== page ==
What is the assumption of conservation of rest mass in gravitational collapse?

I have been reading up a paper on gravitational collapse, where a particular equation $$4\pi \rho R^2 b = 1$$ means the assumption of conservation of rest mass. Here the spacetime interval is described by this line integral $$ds^2 = a^2(\mu,t)c^2dt^2 - b^2(\mu,t)c^2d\mu^2 - R^2(\mu,t)c^2d\Omega^2$$ and $$T^{1}_{1} = T^{2}_{2} = T^{3}_{3} = P$$, $$T^{0}_{0} = -\rho(c^2 + \epsilon)$$ I'm not sure how the equation $$4\pi \rho R^2 b = 1$$ came to be, can anyone explain?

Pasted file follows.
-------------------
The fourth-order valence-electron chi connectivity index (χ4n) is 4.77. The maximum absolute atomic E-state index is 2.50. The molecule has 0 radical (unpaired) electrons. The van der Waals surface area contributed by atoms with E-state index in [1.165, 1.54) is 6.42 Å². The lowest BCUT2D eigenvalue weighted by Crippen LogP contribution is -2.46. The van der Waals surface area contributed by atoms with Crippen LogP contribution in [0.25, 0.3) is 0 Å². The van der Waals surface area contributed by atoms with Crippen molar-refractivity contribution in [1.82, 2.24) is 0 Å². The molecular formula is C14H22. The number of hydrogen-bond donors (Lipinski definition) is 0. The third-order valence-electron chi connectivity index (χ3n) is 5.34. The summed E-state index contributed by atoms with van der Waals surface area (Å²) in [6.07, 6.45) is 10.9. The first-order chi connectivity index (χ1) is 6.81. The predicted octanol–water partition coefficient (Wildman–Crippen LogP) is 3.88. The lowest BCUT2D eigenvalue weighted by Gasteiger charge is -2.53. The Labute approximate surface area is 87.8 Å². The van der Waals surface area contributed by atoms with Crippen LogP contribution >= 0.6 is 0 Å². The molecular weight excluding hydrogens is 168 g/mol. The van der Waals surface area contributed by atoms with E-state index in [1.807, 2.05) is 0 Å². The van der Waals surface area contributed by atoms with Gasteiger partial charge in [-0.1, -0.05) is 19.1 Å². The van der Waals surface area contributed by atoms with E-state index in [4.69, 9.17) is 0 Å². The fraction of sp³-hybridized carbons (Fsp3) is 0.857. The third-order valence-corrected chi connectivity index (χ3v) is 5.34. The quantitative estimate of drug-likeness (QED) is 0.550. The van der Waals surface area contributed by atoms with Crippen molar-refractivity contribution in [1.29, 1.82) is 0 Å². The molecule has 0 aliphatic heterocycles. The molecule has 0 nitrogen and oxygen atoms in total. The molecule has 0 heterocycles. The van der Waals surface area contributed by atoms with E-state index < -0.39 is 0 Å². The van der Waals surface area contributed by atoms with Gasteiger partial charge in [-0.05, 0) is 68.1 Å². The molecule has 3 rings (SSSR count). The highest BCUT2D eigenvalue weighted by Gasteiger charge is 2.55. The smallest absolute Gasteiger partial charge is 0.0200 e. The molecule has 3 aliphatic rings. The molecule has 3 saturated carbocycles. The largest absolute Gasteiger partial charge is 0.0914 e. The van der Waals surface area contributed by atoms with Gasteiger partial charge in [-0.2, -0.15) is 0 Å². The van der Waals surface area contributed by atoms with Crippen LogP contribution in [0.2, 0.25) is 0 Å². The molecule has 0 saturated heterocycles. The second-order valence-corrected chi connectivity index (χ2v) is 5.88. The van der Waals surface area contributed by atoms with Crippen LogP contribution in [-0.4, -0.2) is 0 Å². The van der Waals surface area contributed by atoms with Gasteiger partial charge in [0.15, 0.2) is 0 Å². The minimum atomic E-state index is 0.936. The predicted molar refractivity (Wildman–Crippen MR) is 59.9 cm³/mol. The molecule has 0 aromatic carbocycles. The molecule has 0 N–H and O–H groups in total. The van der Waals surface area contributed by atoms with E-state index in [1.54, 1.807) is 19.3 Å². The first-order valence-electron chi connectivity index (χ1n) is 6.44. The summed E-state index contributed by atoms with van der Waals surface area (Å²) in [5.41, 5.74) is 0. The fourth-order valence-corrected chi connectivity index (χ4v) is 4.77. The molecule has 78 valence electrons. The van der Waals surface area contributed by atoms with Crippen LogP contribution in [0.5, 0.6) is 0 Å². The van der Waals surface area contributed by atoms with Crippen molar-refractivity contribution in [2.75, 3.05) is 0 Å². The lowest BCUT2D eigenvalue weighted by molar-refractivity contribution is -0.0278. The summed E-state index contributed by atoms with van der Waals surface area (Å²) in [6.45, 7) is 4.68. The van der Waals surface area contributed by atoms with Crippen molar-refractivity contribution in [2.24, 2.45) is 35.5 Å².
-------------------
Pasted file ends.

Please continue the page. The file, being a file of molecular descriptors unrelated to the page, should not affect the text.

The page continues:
• On the first page it says: "We neglect pair production and annihilation,and the interaction of the fluid with external fields so that rest mass is conserved." Can you explain why this does not answer your question? Commented Feb 13, 2020 at 8:03
• I meant how can I arrive at the same result, calculation-wise. Commented Feb 14, 2020 at 23:59

Since the paper already mentions that they are using "$$\mu$$" as the rest mass between the point labelled and the center, which also appears in the context of metric tensor, the whole expression becomes quite trivial to evaulate $$\frac{d m}{dt} = \frac{d \mu}{dt} = 0 \implies dm = d\mu$$
Rewriting the expression in terms of $$T_{00}=\rho$$ $$$$\require{cancel} \rho dV= d \mu\\ \\\ \\\ \rho\sqrt{b^2R^{4}\sin^2\theta} \cancel{d\mu} d\theta d\phi = \cancel{d\mu} \implies \rho (4\pi R^2 b) = 1$$$$